Here's the best method I've come up with. I take a knife that I know was sharp at one point, usually because I sharpened it for them on stones. I have them feel the edge, and use the knife for actual cutting. When we both agree that it's not sharp, at least by the standard that they're beginning to recognize, I demonstrate how I steel with a hone. It happens that I like a glass hone but a smooth steel will work well, as will a ceramic (taking care to get a pretty fine one). First, I lay a damp towel down on the board. Then, holding my hone handle-up in my left hand I plant the point of the rod firmly into the cloth. I very lightly run the blade along the hone heel-to-tip, just kissing it. Easy does it, and less is more. Oh, did I mention you go lightly? Don't get too obsessed about the angle- you want it just every so slightly higher than the angle of the edge. Going slowly & lightly will prevent you from rolling the edge over the other way. One very important point: Stop at 3 or 4 licks per side. You can't sharpen on a hone, and to paraphrase Gunny from Heartbreak Ridge, more than 3 strokes is pleasure. If you haven't straightened the edge with a few licks on each side you won't do it with 20- it's dull.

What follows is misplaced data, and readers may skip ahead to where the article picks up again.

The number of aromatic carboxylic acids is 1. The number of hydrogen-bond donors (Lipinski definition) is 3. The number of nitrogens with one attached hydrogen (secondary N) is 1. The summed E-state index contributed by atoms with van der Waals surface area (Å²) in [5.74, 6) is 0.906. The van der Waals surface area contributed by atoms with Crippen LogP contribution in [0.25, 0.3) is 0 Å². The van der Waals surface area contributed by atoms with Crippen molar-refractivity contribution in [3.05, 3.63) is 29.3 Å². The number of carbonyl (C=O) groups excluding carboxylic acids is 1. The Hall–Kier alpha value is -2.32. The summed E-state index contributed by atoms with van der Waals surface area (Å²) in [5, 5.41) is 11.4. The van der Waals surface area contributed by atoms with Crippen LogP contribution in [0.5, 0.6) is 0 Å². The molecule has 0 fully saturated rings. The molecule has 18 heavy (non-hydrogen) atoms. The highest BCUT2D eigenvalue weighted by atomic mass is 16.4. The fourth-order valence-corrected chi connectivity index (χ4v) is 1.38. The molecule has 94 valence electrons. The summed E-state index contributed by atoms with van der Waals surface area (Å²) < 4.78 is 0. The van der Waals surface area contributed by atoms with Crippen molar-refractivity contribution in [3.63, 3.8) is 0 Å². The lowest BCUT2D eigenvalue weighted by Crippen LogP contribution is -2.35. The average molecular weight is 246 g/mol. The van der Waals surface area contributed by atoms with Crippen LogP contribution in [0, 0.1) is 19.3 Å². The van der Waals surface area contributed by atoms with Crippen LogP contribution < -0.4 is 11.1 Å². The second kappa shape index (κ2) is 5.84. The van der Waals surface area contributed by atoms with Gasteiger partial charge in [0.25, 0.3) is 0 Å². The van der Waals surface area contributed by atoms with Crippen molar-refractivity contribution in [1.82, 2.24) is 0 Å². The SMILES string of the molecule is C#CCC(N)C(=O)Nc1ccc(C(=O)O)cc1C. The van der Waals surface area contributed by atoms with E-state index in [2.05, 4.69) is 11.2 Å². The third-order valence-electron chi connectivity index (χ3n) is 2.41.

In most cases, the knife will now shave again. While glass hones are somewhat in vogue (at the risk of overstating just what constitutes a trend) for J-knives, they will work on Germans provided they're not overused and you refrain from whacking them first on a file/ribbed steel. Of course, the slight amount of sharpening that a fine ceramic does is beneficial to many knives, so long proper technique is employed.

Alas, not everyone is grasping this point. I sharpened a Messermeister for a guy I work with, and it stayed sharp longer than I though it would given the hard use. But sadly once the FOtS edge was gone I saw him "whacking it off" on a coarse steel. He even remarked that he needed a coarser one because he wasn't able to get a burr with it...[sigh]

Guess you can't win 'em all.
"Excellence is an art won by training and habituation. We do not act rightly because we have virtue or excellence, but we rather have those because we have acted rightly. We are what we repeatedly do. Excellence, then, is not an act but a habit." - Aristotle
Reply
"Excellence is an art won by training and habituation. We do not act rightly because we have virtue or excellence, but we rather have those because we have acted rightly. We are what we repeatedly do. Excellence, then, is not an act but a habit." - Aristotle
Reply